Occasionally questions are raised regarding different aspects of waterjet cutting. If you have any questions please feel free to post them on the blog and I will answer them. The following is my take on these questions.
The question is stated below.
“I am trying to find out a bit more information on nozzles and rubies. We currently use 0.8mm nozzle diameters matched to rubies of the correct diameter- we run with the 120 mesh garnet exclusively. This setup is perfect for our main work but I'm wondering if we are missing a trick or two by sticking to this setup.
What are the advantages of running bigger nozzle and ruby diameters? If we need to cut thick steel, say 15mm, would a larger nozzle diameter be useful?
What we are finding is the 0.8mm nozzles stall on heavy garnet loads, for instance, if we set the garnet flow above 3 on the secondary hopper the mixing chamber backs up because the 0.8mm nozzle can't drag the garnet through the small internal diameter fast enough.
I am also curious about stone cutting and the advantages (or not) of running with 80 mesh garnet?
So far we've stuck with a setup which gives good results on the thin gauge steels we work with but is there more we could be doing? Are there advantages we're missing out on?
Thanks for any input.”
Answers to the questions
Orifice / Nozzle ratio
The orifice / nozzle ratio is critical to your cutting power generated by the cutting head. Generally a ratio of 3 : 1 is held, so the orifice should be about 1/3rd inside diameter of the nozzle ID. There are some companies that push this to as low as 2.3 : 1 The effect of this is a more powerful stream but you run the risk of accelerated wear on the nozzle ID and wearing it out-of-round more rapidly. Companies that push a lower ratio will typically suggest you rotate the nozzle every day so any out-of-round wear is evened out.
Larger orifice / nozzle combination
Make sure you don’t exceed the limit of the orifice size per the next paragraph. But as long as you are within the limits of the pump capacity, an increase in orifice/nozzle balanced with an increase in abrasive will result in faster cutting. See the charts http://www.wardjet.com/waterjet-university/02-Waterjet-Relationship-Parameters.asp
Size of Orifice
There is an optimum orifice that should be used with your pump. The charts found at http://www.wardjet.com/waterjet-university/02-Waterjet-Relationship-Parameters.asp will indicate what these are. If you use a smaller orifice than the pump is capable of supporting, you will not be working at maximum cutting power. If you use a larger orifice, your pump will not be able to keep up with the demand for high pressure water and a few things will happen. 1 – Your pump will try to keep up with the increased demand, over stroke and shut down. Bear in mind not all pumps have sensors that will shut down the pump. 2 – Your pump will stroke harder and the pressure will drop to balance the amount of water going out the orifice. This is not a good situation as your pump will be slamming and working too hard. I am presuming you have an intensifier pump here. Have a look on the chart and make sure you are using the correct orifice. If you are not sure let me know what horse power you have on your pump.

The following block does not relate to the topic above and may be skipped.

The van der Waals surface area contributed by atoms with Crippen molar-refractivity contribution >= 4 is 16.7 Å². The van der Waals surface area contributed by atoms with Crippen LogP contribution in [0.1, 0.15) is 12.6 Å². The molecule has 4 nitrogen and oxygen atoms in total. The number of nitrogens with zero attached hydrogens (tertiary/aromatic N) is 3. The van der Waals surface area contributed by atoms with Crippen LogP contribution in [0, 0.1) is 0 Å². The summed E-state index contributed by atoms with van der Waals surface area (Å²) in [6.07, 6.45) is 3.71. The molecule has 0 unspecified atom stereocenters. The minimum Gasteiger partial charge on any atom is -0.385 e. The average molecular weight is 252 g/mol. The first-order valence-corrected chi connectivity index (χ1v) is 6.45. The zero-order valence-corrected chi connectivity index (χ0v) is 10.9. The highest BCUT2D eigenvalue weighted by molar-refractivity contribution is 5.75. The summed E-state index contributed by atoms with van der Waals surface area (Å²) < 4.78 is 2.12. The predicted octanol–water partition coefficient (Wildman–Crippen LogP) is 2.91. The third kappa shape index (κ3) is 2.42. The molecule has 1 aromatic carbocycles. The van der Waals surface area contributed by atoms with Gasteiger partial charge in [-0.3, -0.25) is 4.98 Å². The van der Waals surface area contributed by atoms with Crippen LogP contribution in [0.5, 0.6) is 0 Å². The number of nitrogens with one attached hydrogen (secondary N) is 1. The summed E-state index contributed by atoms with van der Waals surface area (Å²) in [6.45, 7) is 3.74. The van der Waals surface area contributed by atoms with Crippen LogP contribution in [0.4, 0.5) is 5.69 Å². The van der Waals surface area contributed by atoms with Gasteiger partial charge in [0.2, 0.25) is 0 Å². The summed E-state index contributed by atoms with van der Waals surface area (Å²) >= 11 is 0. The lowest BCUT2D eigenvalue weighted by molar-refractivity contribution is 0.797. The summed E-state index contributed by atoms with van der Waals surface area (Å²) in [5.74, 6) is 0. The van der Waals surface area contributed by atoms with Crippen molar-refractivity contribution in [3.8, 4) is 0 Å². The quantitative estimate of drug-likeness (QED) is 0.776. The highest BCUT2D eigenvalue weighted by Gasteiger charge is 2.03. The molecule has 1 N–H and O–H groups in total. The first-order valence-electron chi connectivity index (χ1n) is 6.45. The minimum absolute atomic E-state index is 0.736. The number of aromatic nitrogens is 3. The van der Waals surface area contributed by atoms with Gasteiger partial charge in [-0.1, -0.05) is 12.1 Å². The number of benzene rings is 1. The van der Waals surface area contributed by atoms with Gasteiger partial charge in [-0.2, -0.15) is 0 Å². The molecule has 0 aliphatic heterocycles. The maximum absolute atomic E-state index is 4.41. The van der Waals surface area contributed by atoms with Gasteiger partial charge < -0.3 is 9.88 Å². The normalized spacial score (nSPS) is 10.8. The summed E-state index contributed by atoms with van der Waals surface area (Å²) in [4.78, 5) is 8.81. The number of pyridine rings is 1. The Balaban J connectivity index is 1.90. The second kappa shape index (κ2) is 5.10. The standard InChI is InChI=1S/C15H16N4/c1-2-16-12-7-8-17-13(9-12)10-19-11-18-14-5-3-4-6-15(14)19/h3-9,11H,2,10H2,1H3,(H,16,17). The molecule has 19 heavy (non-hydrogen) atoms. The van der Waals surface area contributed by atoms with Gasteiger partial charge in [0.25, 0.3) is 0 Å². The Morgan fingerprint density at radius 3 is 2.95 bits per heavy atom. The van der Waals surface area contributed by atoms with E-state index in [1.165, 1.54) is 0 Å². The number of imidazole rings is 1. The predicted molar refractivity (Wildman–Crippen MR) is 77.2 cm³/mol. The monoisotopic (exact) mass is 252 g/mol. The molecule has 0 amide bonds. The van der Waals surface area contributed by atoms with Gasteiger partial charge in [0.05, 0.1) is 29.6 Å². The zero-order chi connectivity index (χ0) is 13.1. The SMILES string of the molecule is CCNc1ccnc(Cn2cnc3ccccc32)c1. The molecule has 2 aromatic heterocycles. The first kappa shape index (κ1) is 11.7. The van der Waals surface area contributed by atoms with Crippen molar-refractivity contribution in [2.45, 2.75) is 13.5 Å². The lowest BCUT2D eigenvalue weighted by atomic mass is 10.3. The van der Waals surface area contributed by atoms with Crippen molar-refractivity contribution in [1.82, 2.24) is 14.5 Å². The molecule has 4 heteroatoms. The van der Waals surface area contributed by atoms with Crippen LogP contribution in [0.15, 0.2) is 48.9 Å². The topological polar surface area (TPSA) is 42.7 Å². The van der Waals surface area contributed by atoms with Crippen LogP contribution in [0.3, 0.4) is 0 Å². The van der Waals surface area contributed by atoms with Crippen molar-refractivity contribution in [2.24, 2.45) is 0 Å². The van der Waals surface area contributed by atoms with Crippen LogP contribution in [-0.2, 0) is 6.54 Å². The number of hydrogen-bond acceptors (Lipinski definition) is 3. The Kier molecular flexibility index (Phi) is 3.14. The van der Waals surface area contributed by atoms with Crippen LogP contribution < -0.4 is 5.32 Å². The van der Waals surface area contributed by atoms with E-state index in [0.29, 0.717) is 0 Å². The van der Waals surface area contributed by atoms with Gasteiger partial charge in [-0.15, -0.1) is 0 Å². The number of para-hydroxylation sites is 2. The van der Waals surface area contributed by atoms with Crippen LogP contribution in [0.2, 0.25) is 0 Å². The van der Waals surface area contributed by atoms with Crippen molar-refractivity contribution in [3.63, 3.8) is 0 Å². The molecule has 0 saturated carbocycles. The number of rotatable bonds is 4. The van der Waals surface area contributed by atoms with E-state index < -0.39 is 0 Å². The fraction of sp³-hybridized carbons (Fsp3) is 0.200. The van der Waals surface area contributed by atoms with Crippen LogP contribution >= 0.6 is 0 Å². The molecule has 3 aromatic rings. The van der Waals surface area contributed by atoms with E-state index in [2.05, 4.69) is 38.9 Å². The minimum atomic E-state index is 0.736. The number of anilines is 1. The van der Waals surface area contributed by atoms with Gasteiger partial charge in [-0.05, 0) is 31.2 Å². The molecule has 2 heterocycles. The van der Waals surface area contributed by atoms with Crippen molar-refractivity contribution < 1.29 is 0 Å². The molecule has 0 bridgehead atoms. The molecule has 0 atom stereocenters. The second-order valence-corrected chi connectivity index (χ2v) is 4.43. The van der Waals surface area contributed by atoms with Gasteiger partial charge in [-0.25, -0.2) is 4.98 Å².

There is an optimum amount of abrasive that should be used with any orifice / nozzle combination operating at a certain pressure. The chart here shows this. You will notice the graphs show that too much abrasive will choke the system and result in slowing down your cut. So check where you are in your system and adjust the flow accordingly.
Size of Abrasive
The size of abrasive you use will also affect cutting speed, edge finish, taper and burr. Size of abrasive is also critical when it comes to piercing fragile and brittle materials. So if you are cutting mainly thin alloys and steel, a 120 mesh will give you less burr than if you were using 80 mesh. The difference in cutting speed in thin alloys is also not so obvious with different size mesh abrasives. However if you start to cut thicker materials, you will quickly find mesh size makes a big difference. A larger mesh is more aggressive and has more momentum to impart in the cutting process as it erodes its way through the material. Also burr generally is not an issue in thicker materials. When we were a job shop we ran 50 mesh as much as possible.
Generally 80 mesh is fine for cutting stone. Make sure you perfect low pressure pierce procedures and that you always do a dynamic / moving pierce. Cutting stone is another whole blog, but certainly waterjet is very successful at cutting glass, stone and many other brittle and fragile materials.
I hope these pointers help. It looks like you are in the UK? I will be at an open house we are having in Sheffield at the Boeing / Rolls Royce / University of Sheffield Facility October 21st and 22nd. You are welcome to come and visit and chat.
posted by Unknown at 10:02 AM